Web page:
Employee well-being programs are taking a more holistic approach and incorporating everything from physical health to mental wellness and financial stability, according to the latest Business of Healthy Employees survey by Virgin Pulse and Human Capital Media (HCM). The report indicates that these programs are no longer “nice-to have” offerings, but critical drivers of employee recruitment, retention and engagement.
For the first time in the survey’s history, improving employee engagement was cited as the top reason employers offer well-being programs, equal to managing health care costs. The survey also found that for the first time this year, organizations that made the business case for well-being solutions did so to become an employer of choice. The study notes that to become an employer of choice, companies will have to offer a robust suite of well-being offerings to address the diverse needs of their workforce.
Compared to the previous year, all of the top ten most popular programs offered by employers saw growth in adoption in 2017. Mental health took the lead for the first time with 72% of employers offering a well-being program addressing this issue. Moreover, the majority of employees (85%) say managing their stress levels is an important factor in their program participation.
Other widely-offered programs include those addressing physical health (68%), health risk assessments (68%), smoking cessation (64%) and financial management (58%).
Employee Reaction to Well-Being Programs
The survey found many of these programs are well received by employees and may help them meet their personal goals. The majority of employees who participate in well-being programs say they do so to improve their health (97%), and 93% participate to boost their energy levels.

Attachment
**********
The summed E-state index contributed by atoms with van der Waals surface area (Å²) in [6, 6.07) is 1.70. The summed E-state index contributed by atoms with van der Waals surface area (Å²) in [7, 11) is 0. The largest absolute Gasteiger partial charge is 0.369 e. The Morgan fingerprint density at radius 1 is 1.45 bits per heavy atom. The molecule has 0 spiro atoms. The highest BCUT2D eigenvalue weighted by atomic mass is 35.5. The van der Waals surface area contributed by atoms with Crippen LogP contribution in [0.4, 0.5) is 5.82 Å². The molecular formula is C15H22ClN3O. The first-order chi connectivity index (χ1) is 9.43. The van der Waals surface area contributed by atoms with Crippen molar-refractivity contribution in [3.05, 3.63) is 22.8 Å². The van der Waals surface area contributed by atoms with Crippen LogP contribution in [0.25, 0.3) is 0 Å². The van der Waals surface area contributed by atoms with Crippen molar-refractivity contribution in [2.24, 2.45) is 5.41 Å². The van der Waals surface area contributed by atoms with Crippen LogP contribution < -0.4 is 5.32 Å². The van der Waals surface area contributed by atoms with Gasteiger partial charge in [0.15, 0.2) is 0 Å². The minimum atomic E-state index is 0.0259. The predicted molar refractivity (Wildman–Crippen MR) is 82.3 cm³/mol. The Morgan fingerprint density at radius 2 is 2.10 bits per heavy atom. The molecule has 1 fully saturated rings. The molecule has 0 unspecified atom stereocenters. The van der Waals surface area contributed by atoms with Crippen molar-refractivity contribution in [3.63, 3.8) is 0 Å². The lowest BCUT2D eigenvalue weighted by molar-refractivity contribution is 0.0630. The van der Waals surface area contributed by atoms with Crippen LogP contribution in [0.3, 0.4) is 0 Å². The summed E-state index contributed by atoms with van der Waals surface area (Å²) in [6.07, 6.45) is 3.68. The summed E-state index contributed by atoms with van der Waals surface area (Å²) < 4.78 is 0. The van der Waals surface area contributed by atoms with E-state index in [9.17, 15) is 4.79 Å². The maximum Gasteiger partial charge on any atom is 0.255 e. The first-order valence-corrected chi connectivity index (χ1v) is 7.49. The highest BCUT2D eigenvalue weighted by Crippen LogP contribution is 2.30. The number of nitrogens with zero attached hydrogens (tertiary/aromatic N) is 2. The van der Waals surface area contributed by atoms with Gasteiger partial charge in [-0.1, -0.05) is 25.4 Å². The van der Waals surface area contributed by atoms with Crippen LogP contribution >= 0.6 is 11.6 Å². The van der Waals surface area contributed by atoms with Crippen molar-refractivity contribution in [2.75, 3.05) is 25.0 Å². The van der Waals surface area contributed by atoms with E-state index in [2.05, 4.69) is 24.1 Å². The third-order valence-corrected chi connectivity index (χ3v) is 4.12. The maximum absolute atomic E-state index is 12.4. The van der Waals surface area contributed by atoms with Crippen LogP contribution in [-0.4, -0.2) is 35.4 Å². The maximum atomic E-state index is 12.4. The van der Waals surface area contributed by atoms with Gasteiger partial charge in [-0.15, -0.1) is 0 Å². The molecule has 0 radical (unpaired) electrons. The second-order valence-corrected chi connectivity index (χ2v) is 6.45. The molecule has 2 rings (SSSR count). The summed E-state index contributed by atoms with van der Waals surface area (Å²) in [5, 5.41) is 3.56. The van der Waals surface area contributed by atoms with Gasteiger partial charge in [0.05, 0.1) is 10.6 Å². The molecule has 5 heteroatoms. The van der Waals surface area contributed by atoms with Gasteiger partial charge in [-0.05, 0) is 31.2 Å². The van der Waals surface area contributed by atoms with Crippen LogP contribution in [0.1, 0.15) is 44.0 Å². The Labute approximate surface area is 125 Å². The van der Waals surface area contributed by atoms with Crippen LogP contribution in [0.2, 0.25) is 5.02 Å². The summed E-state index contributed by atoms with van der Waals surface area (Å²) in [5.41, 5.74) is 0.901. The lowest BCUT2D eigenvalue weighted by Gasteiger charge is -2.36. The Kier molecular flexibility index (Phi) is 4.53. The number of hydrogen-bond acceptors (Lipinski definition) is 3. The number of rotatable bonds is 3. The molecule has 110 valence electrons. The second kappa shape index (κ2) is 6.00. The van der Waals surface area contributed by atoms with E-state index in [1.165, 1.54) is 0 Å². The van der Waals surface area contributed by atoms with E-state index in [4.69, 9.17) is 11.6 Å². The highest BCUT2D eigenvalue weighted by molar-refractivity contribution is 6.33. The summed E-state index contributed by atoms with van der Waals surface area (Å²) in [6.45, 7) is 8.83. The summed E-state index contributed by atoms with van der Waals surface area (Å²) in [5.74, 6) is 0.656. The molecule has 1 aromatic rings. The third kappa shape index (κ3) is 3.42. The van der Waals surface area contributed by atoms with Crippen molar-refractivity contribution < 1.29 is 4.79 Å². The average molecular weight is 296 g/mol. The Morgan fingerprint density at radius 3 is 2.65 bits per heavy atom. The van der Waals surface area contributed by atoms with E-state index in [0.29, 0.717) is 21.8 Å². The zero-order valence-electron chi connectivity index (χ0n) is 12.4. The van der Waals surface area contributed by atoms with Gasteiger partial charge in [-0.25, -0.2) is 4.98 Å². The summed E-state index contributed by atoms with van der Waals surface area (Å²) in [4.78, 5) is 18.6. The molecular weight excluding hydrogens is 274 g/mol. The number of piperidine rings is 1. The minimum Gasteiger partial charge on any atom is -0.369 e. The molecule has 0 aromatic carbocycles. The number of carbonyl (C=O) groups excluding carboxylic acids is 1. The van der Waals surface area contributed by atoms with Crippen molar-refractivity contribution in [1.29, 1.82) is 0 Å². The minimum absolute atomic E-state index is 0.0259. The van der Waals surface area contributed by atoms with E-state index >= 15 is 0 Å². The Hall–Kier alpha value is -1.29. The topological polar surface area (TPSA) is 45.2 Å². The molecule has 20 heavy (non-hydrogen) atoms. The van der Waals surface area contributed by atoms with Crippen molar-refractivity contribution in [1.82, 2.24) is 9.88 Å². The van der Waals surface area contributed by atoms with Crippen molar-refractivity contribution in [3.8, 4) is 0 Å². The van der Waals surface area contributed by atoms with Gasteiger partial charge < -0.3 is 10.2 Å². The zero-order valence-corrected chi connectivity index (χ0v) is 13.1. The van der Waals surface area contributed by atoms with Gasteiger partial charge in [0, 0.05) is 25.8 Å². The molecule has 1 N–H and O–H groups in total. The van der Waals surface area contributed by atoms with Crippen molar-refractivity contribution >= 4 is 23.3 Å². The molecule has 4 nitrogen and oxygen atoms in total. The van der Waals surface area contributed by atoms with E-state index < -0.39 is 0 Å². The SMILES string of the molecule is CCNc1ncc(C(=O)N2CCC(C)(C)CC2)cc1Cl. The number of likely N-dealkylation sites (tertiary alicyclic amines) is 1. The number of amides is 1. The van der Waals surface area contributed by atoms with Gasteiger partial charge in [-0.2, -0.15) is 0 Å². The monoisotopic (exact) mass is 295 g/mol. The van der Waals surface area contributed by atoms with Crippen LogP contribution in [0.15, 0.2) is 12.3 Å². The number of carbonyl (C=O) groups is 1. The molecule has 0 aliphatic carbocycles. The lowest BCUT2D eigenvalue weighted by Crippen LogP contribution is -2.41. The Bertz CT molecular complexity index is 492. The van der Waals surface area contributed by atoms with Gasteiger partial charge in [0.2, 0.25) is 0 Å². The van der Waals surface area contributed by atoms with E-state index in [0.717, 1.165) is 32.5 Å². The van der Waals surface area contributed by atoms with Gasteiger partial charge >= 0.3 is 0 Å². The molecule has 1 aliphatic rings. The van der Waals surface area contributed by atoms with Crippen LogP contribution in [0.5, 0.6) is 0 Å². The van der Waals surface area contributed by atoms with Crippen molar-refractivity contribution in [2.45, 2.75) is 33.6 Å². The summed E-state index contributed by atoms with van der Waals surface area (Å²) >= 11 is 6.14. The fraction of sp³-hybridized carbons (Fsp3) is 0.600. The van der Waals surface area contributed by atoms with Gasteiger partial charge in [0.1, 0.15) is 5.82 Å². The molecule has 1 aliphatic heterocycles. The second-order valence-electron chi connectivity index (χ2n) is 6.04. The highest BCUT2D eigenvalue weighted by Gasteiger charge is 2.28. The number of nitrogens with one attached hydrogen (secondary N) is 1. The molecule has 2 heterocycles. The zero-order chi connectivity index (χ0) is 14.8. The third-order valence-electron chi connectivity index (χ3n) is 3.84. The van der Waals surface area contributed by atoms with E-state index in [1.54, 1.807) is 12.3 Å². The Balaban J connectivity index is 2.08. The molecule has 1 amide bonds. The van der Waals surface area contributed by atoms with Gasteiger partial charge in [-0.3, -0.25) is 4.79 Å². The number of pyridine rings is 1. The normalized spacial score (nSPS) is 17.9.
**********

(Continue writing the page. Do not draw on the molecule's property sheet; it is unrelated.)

Seventy-seven percent of employees agree that their well-being programs help them feel more energetic and productive both at work and beyond. Moreover, 90% of employees say these programs positively affect work culture, 77% say they make them feel like the company cares about them, and 62% say these offerings make them more loyal and engaged to the company.
The researchers write, “Employees will continue participating as long as they achieve results, which in turn benefits the organization in the form of increased engagement and higher retention rates.”
How Employers Approach Well-being Programs
The survey found some key differences in how various companies address well-being initiatives, as well as the results they generate. For example, the study highlighted that “global organizations differ in their offerings, are more inclusive, have a higher incidence in wearable usage and are very focused on communication tactics.” These organization also report higher impact on employee engagement (38% higher), and recruiting and retention (34% higher) than all other companies surveyed.
Researchers also noted that organizations with increased participation rates have some distinct attributes including satisfactory wellness-program measurement strategies and higher wearable usage. They are also more likely to increase their well-being program spending in the next three years.
Particularly, 24% of organizations surveyed reported they had a satisfactory measurement strategy that can tie well-being efforts to business outcomes. Moreover, the study notes that having a measurement strategy is closely correlated with participation rates.
Still, the researchers note measuring the return on investment (ROI) in these programs can be very difficult. The majority (53%) are relying on employee feedback to improve well-being programs.
Researchers conclude that the rise in programs addressing all aspects of employee health demonstrates organizational commitment to a holistic view.
The 2017 Business of Healthy Employers Survey can be accessed at Connect.VirginPulse.com.
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